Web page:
Vocus can monitor conversations on Facebook, Twitter, and other social networks. It uses what is called the “Recommendation Engine” to seek out key influencers, the opinion leaders who companies want to interact with online. It monitors conversations in such a way that if a campaign is embraced by the public in New York and Boston but lacking in Philadelphia, the PR pro will have statistics and data that will help them adjust the campaign accordingly. These are just a few things Vocus can do.
Not far from UCM, one of Kansas City’s fast-growing companies is Spiral16. Its software, similar to Vocus, gives the user or the company “Actionable Analytics” reports from conversations found on social media networks. These customizable reports are client-specific, and they even take into consideration what competitors are doing and saying, giving companies an edge. Using this kind of software takes some training, and Spiral16 helps its clients reach the its full potential with webinars and training sessions.
Originally from Belgium, Engagor recently made a new home in San Francisco. Much like Vocus and Spiral16, Engagor monitors conversations on social media, creates analytics reports for clients, and allows them to manage content for social media pages, much like Hootsuite.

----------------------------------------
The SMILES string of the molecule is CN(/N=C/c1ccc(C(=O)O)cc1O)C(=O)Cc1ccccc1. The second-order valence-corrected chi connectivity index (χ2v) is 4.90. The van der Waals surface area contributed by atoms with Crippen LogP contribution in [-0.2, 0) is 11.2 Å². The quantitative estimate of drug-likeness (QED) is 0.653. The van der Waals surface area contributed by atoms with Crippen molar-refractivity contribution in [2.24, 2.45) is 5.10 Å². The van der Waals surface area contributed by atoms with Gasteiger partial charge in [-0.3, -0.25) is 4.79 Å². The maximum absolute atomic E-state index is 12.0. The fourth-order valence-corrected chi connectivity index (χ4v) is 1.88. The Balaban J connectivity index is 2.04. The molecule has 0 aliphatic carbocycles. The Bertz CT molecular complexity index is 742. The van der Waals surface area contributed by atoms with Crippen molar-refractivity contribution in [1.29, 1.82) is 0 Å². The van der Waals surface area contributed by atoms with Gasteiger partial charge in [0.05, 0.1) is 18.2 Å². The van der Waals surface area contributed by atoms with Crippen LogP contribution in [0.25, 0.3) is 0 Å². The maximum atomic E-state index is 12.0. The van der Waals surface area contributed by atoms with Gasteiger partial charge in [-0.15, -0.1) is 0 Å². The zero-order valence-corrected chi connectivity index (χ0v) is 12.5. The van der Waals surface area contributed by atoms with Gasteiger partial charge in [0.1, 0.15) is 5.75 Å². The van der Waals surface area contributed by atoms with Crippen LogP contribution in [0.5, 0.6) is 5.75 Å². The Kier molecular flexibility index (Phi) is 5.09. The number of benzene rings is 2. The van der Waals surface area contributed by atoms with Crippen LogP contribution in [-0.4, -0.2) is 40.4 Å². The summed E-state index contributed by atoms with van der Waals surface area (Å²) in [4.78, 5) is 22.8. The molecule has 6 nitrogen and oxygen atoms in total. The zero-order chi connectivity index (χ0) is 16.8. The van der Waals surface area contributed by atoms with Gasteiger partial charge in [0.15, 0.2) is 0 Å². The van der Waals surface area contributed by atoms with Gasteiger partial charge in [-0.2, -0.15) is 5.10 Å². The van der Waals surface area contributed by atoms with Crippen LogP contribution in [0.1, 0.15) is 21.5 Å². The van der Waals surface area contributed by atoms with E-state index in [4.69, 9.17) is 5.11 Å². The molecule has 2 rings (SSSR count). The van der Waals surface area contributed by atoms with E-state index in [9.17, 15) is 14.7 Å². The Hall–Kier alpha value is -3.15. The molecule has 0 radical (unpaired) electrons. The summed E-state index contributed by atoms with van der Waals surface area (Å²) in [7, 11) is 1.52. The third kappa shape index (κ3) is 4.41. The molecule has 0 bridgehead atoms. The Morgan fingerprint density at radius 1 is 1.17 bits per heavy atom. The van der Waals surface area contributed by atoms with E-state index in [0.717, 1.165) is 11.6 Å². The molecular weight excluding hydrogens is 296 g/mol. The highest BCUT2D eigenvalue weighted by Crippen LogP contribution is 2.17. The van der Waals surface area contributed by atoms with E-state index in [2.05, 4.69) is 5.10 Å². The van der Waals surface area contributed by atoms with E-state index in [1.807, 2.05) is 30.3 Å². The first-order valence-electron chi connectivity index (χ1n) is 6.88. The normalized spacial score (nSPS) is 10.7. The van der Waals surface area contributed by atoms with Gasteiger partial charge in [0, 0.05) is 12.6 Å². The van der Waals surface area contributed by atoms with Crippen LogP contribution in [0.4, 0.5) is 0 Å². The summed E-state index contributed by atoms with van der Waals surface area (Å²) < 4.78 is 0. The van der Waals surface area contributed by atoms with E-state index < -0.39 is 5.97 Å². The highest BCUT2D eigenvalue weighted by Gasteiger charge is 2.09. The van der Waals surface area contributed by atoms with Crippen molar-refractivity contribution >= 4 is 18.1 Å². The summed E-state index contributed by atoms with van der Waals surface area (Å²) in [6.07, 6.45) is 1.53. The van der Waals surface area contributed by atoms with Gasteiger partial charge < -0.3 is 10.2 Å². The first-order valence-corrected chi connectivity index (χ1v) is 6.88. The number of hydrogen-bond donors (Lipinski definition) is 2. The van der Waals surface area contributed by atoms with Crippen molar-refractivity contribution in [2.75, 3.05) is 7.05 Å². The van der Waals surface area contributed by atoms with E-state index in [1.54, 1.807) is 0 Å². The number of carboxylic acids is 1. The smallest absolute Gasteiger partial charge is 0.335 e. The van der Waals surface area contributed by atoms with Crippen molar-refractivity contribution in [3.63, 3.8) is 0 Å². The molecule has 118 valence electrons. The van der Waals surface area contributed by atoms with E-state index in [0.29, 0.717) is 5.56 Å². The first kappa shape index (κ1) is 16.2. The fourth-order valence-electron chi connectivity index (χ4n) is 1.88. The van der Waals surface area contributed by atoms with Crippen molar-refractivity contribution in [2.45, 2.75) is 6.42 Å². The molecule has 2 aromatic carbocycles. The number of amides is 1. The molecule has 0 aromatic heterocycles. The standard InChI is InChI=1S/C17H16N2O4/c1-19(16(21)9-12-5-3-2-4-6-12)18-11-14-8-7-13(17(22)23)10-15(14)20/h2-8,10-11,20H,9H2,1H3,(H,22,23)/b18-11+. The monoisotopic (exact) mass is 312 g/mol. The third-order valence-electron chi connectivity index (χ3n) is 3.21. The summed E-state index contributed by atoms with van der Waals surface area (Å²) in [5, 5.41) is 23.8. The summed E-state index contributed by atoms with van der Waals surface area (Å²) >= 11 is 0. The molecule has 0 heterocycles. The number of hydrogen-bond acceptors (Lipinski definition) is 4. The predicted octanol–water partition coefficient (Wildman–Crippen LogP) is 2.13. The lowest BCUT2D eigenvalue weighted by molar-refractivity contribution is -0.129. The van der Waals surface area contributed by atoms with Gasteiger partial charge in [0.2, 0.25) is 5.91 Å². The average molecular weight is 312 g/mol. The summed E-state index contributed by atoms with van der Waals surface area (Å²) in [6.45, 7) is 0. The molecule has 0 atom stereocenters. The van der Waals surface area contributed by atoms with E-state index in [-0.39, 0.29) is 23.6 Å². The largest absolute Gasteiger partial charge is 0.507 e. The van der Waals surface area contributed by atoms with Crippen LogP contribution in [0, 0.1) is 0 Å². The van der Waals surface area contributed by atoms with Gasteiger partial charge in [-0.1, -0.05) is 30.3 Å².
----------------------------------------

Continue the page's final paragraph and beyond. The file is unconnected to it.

Google searches are popular; I think most people would agree. Every time someone searches for something on Google, advertisements related to the search will pop up on the top, right side, or bottom of the page. Online marketers bid on their ads, and ad placement is a combination of the bid price, strength of the certain keywords, and a few other things.
Get to know this software if you have the opportunity.
Chances are, you might not have access to Vocus, Spiral16, or Engagor, but Google AdWords is available and certification can give you an advantage in online marketing. Even so, try to understand the purpose behind the other three products. If you can find example analytics reports, get to know them. Understand why they’re valuable. In some cases they’re expensive to use, but maybe you can prove to the C-suite why they should make the investment. There are many other examples of software with these capabilities, but I’ll allow you to do the further digging.